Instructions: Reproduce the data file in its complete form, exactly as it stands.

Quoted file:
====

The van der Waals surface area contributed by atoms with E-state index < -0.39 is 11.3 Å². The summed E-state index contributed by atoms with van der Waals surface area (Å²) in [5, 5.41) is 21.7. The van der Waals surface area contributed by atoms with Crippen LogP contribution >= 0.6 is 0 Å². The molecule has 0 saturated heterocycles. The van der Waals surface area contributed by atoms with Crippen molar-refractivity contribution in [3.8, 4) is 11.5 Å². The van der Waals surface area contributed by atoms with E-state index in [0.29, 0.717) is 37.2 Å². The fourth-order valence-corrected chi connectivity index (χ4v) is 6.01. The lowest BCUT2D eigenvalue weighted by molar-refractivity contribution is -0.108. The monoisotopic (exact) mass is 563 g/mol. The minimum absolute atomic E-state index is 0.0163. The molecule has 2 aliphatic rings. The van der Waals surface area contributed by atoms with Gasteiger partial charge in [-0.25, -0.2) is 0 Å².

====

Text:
The van der Waals surface area contributed by atoms with E-state index < -0.39 is 11.3 Å². The summed E-state index contributed by atoms with van der Waals surface area (Å²) in [5, 5.41) is 21.7. The van der Waals surface area contributed by atoms with Crippen LogP contribution >= 0.6 is 0 Å². The molecule has 0 saturated heterocycles. The van der Waals surface area contributed by atoms with Crippen molar-refractivity contribution in [3.8, 4) is 11.5 Å². The van der Waals surface area contributed by atoms with E-state index in [0.29, 0.717) is 37.2 Å². The fourth-order valence-corrected chi connectivity index (χ4v) is 6.01. The lowest BCUT2D eigenvalue weighted by molar-refractivity contribution is -0.108. The monoisotopic (exact) mass is 563 g/mol. The minimum absolute atomic E-state index is 0.0163. The molecule has 2 aliphatic rings. The van der Waals surface area contributed by atoms with Gasteiger partial charge in [-0.25, -0.2) is 0 Å².